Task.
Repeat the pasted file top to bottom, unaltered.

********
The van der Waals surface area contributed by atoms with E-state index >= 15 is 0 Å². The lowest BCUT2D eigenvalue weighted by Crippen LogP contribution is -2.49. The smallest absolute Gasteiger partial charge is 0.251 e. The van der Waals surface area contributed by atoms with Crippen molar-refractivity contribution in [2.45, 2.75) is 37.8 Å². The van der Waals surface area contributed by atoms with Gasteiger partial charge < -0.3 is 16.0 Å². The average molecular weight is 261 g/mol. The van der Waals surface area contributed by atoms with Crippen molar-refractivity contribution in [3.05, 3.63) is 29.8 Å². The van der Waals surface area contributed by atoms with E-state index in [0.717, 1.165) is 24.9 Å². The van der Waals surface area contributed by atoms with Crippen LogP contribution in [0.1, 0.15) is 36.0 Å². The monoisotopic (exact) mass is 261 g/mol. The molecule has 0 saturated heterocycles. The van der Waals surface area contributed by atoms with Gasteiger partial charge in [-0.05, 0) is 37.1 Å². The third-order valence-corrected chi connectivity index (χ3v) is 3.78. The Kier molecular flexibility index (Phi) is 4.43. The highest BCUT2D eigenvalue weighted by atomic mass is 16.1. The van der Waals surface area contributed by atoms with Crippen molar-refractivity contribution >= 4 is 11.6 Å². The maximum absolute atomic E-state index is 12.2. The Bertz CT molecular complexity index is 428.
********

The van der Waals surface area contributed by atoms with E-state index >= 15 is 0 Å². The lowest BCUT2D eigenvalue weighted by Crippen LogP contribution is -2.49. The smallest absolute Gasteiger partial charge is 0.251 e. The van der Waals surface area contributed by atoms with Crippen molar-refractivity contribution in [2.45, 2.75) is 37.8 Å². The van der Waals surface area contributed by atoms with Gasteiger partial charge < -0.3 is 16.0 Å². The average molecular weight is 261 g/mol. The van der Waals surface area contributed by atoms with Crippen molar-refractivity contribution in [3.05, 3.63) is 29.8 Å². The van der Waals surface area contributed by atoms with E-state index in [0.717, 1.165) is 24.9 Å². The van der Waals surface area contributed by atoms with Crippen LogP contribution in [0.1, 0.15) is 36.0 Å². The monoisotopic (exact) mass is 261 g/mol. The molecule has 0 saturated heterocycles. The van der Waals surface area contributed by atoms with Gasteiger partial charge in [-0.05, 0) is 37.1 Å². The third-order valence-corrected chi connectivity index (χ3v) is 3.78. The Kier molecular flexibility index (Phi) is 4.43. The highest BCUT2D eigenvalue weighted by atomic mass is 16.1. The van der Waals surface area contributed by atoms with Crippen molar-refractivity contribution >= 4 is 11.6 Å². The maximum absolute atomic E-state index is 12.2. The Bertz CT molecular complexity index is 428.